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Where the Right Went Wrong: Fillon, Le Pen See French Election Chances Slip

© REUTERS / Eric GaillardFigures of Francois Fillon (L), former French prime minister, member of The Republicans political party and 2017 presidential candidate of the French centre-right, and French National Front leader Marine Le Pen are paraded through the crowd during the 133rd Carnival parade, the first major event since the city was attacked during Bastille Day celebrations last year in Nice, France, February 11, 2017
Figures of Francois Fillon (L), former French prime minister, member of The Republicans political party and 2017 presidential candidate of the French centre-right, and French National Front leader Marine Le Pen are paraded through the crowd during the 133rd Carnival parade, the first major event since the city was attacked during Bastille Day celebrations last year in Nice, France, February 11, 2017 - Sputnik International
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Although it's extremely difficult to predict who will win the upcoming presidential elections in France, it's safe to assume that former Prime Minister Francois Fillon and National Front leader Marine Le Pen are very unlikely to prevail, French political analyst Arnaud Mercier told Sputnik.

Marine Le Pen, French National Front (FN) political party leader and candidate for the French 2017 presidential election, attends the 2-day FN political rally to launch the presidential campaign in Lyon, France February 5, 2017. - Sputnik International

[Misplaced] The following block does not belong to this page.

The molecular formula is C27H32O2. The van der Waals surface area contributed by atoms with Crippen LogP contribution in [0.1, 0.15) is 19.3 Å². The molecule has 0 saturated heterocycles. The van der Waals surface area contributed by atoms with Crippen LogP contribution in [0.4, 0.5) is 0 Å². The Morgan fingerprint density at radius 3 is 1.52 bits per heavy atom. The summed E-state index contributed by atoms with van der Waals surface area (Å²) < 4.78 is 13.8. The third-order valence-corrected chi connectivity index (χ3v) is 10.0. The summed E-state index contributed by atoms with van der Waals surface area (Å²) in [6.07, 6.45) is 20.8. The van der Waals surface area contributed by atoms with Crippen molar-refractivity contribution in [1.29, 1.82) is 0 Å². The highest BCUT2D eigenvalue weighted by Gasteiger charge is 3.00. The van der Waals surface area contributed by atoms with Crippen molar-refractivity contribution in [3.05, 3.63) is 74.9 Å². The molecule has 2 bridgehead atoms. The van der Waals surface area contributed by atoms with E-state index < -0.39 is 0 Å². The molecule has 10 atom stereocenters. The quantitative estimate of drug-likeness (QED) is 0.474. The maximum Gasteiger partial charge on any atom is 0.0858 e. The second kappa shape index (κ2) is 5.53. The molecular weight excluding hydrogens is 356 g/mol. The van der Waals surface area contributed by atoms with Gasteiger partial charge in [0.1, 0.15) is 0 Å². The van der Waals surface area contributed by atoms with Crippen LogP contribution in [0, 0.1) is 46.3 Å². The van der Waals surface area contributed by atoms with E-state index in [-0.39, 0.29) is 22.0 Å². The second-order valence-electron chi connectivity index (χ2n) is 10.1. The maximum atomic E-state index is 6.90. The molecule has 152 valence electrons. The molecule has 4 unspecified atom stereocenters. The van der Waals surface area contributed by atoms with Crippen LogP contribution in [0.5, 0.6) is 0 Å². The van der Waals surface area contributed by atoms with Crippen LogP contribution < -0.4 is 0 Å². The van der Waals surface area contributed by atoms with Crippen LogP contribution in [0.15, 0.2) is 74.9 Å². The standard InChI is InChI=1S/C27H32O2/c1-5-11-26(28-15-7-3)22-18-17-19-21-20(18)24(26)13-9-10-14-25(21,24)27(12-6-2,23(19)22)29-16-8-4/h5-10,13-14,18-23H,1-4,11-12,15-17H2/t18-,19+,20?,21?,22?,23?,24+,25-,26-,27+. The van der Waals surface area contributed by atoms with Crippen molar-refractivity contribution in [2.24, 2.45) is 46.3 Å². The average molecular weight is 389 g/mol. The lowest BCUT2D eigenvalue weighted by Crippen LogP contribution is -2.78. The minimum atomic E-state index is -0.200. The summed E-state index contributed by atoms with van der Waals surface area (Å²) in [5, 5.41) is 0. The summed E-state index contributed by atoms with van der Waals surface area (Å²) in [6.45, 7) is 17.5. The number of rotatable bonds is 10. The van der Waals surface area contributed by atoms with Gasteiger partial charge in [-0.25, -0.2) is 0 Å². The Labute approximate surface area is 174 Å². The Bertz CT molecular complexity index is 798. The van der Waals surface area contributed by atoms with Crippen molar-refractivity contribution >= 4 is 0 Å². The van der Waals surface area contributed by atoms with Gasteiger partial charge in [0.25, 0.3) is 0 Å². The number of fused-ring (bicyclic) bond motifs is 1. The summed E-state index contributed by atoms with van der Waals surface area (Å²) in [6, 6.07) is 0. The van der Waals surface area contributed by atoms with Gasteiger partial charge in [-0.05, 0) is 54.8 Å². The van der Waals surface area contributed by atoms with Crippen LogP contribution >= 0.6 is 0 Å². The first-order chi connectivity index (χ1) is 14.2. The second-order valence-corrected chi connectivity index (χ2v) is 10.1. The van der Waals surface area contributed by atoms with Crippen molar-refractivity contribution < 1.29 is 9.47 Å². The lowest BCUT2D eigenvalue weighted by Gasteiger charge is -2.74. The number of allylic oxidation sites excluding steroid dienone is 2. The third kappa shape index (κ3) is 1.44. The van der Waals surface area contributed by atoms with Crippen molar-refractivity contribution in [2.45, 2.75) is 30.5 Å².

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In an interview with Sputnik, Arnaud Mercier, professor of political communication at Pantheon-Assas University in Paris said that it's still anybody's guess who will win the forthcoming presidential elections in France.

Even so, it is safe to say already that former Prime Minister Francois Fillon and leader of the Eurosceptic right-wing National Front Party Marine Le Pen have very slim chances of emerging victorious, according to Mercier.

The interview came after a recent poll revealed that the French Republicans' presidential candidate's approval rating had collapsed by 13 points, with only 22 percent of the French saying they have a good opinion of the former PM.

© AFP 2021 / GEORGES GOBETRight-wing candidate for the upcoming presidential election Francois Fillon (R) and Bordeaux's Mayor Alain Juppe (L) (File)
Right-wing candidate for the upcoming presidential election Francois Fillon (R) and Bordeaux's Mayor Alain Juppe (L) (File) - Sputnik International
Right-wing candidate for the upcoming presidential election Francois Fillon (R) and Bordeaux's Mayor Alain Juppe (L) (File)

A fraud scandal involving Fillon emerged on January 25, when the satirical weekly magazine Le Canard Enchaine reported that Fillon's wife Penelope became an assistant for her husband’s substitute deputy member of parliament Marc Joulaud, receiving between 6,900 and 7,900 euros (up to $8,500) per month. She'd also received 5,000 euros ($5,400) gross per month at the cultural magazine Revue des Deux Mondes, which is owned by Fillon’s friend Marc Ladreit de Lacharriere.

Commenting on the matter, Mercier said in a clear nod to Fillon that Le Canard Enchaine's disclosure "destabilized the candidate."